Nelson Mandela Foundation

Judging by the recent developments in the Nelson Mandela Bay City Council and the Johannesburg City Council, the questions regarding the stability of coalition governments are mounting. It doesn’t require one to be a political analyst to see that 2024 might present us with the first multi-party form of government in South Africa since the dawn of democracy. If we look at the last three elections from 2016, be it local or national level, the number of African National Congress voters has drastically declined while opposition parties have tremendously profited from disgruntled voters of the country’s liberation party.

In the 2016 Local Government Elections (LGE), the African National Party (ANC) received just  53.9% of the total votes nationally, an almost 10% decrease from the 62% the party received in the 2014 general elections. Several factors were speculated by the country’s political commentators including the ‘Zuma factor’. The ANC and former president Zuma were in and out of court at the time for numerous corruption allegations and the elections were just two years after the former Public Protector Thuli Madonsela released her widely anticipated report on the security upgrades at the home of the former President, Nkandla. The report found that Zuma had improperly benefitted from state funds and must repay a certain portion of the money used to upgrade his home. Following that, the party, for the first time, lost control of three vital metros in Tshwane, Johannesburg, and the Nelson Mandela Bay Metro to the Democratic Alliance (DA) with the help of the Economic Freedom Fighters (EFF) and other parties.

In the 2019 general elections, the ANC received just over 57% of the total votes, a decrease of over 4.5% from the last general elections. A glimpse of hope and a sigh of relief was largely visible within ANC structures and one cannot help but conclude that the party was given another chance by the electorate to correct its past ‘mistakes’. Disgruntled party voters had also returned to the party to support President Ramaphosa’s ‘New Dawn’ project and his renewal project. Nothing much changed in President Ramaphosa’s term as the country's first citizen - unemployment escalated, corruption, and poverty remained an issue that needed government attention and power blackouts from the energy crisis at Eskom continue to cost the economy billions of Rands.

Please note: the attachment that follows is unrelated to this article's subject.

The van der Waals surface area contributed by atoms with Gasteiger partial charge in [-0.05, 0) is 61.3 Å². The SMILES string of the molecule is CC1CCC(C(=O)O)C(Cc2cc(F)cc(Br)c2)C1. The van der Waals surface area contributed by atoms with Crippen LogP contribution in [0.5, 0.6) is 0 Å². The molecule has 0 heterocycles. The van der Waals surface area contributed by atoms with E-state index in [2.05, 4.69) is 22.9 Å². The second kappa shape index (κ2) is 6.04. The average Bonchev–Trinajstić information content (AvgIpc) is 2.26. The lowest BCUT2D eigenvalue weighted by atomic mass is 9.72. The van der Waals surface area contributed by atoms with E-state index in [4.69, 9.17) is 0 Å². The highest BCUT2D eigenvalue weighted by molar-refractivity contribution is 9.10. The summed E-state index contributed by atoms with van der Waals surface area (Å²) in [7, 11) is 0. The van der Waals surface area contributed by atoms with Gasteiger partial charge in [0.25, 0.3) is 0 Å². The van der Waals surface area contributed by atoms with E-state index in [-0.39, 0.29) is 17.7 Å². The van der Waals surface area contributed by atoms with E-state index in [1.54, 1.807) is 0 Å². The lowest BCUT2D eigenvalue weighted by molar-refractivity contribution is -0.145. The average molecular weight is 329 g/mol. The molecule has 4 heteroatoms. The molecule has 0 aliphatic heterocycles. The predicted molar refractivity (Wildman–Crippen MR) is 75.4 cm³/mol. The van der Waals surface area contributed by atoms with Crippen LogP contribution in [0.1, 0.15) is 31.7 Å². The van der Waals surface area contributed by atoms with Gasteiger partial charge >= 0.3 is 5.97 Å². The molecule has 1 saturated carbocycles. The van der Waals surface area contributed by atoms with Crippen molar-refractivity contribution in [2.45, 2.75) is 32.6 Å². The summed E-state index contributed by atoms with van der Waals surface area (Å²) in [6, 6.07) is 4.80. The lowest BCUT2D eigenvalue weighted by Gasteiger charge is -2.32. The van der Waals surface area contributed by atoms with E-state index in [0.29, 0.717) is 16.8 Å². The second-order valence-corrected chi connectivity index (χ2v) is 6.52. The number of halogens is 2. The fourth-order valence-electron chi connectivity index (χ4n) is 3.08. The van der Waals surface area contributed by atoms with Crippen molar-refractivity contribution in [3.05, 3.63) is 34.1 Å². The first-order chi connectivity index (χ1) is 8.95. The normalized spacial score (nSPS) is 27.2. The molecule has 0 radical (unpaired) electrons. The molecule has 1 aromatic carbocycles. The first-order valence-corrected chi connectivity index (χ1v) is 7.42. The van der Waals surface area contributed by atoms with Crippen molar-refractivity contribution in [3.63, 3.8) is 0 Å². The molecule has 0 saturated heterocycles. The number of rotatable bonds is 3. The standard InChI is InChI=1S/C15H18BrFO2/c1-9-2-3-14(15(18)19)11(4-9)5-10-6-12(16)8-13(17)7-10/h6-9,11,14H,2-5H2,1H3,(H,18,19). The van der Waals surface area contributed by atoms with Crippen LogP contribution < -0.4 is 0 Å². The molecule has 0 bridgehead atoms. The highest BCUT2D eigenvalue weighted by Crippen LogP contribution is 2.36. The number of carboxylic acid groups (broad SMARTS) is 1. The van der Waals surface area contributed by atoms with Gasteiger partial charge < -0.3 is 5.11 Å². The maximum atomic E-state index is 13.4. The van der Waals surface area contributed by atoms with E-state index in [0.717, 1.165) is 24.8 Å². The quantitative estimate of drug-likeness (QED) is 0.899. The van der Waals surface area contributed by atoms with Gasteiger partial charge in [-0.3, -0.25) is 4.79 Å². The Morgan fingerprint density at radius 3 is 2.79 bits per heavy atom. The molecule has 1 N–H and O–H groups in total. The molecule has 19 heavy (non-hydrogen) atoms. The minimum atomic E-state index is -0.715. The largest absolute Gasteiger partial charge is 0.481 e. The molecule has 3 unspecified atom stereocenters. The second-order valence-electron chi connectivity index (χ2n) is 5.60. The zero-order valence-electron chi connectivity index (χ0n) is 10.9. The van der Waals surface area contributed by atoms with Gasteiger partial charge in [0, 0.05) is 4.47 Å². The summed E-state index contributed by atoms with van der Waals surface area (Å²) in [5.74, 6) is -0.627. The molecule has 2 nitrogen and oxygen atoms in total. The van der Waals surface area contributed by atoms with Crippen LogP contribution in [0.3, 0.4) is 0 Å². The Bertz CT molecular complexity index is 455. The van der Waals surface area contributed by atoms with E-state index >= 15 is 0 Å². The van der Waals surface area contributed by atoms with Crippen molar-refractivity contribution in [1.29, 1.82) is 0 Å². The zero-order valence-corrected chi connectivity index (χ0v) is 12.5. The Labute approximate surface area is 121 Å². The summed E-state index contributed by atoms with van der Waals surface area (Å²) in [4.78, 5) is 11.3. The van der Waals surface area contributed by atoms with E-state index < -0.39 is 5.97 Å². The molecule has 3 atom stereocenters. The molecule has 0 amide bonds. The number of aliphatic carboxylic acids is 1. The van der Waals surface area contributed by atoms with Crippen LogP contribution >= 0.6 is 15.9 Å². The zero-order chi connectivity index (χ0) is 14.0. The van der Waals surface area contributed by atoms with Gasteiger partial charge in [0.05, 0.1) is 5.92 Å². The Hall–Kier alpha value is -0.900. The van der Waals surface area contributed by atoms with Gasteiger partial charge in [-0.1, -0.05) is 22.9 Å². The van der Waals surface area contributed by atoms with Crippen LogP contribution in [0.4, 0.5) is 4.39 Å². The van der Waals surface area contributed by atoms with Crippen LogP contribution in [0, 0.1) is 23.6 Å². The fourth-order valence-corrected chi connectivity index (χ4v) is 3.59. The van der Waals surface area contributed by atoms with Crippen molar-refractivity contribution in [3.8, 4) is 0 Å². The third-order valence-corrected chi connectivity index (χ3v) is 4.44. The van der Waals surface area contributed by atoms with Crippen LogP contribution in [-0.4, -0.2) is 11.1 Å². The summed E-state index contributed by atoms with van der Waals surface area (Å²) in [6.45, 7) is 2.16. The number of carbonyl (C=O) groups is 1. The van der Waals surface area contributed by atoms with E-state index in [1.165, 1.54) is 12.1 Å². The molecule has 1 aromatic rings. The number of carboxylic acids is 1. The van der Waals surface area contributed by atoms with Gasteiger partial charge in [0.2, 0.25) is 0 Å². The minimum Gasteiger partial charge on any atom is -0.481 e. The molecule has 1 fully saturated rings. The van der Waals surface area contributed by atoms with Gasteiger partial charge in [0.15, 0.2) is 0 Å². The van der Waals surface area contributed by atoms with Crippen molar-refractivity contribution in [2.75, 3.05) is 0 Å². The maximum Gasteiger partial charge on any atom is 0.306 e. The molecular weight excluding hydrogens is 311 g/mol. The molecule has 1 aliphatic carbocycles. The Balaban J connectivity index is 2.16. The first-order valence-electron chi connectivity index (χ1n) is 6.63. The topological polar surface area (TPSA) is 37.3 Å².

In the recent Local Government Elections of 2021, the ANC received 47,9% of the votes, falling under 50% for the first time since 1994. Party leaders refused to admit the party has lost the trust of the people, and many have argued that had it not been for the popularity of Ramaphosa, the party might have performed worse than it did. It ought to be noted though that millions of registered voters did not show up on Voting Day or decided to purposefully spoil their ballots. The party still did not regain the metros it lost to the DA in 2016 except for the Nelson Mandela Bay Metro until a few weeks ago when the party’s mayor was removed by yet another motion of no confidence.

The instability of coalition governments

Cracks have emerged just months after the multi-party councils assumed office. One would argue that it was bound to happen due to the ideological differences of the parties who have assumed governance. It started with the DA losing control of Tshwane after its mayor Stevens Mokgalapa was voted out through a motion of no confidence by the ANC, which was supported by the EFF. It is worth noting that the EFF agreed to vote with the DA on all council matters after not aligning with the ANC, and this move came as a shock. Following Mokgalapa’s removal, the Gauteng provincial government placed the metro under administration for several reasons until that decision was overturned by the Constitutional Court. In a space of five years, the metro has had about three different mayors.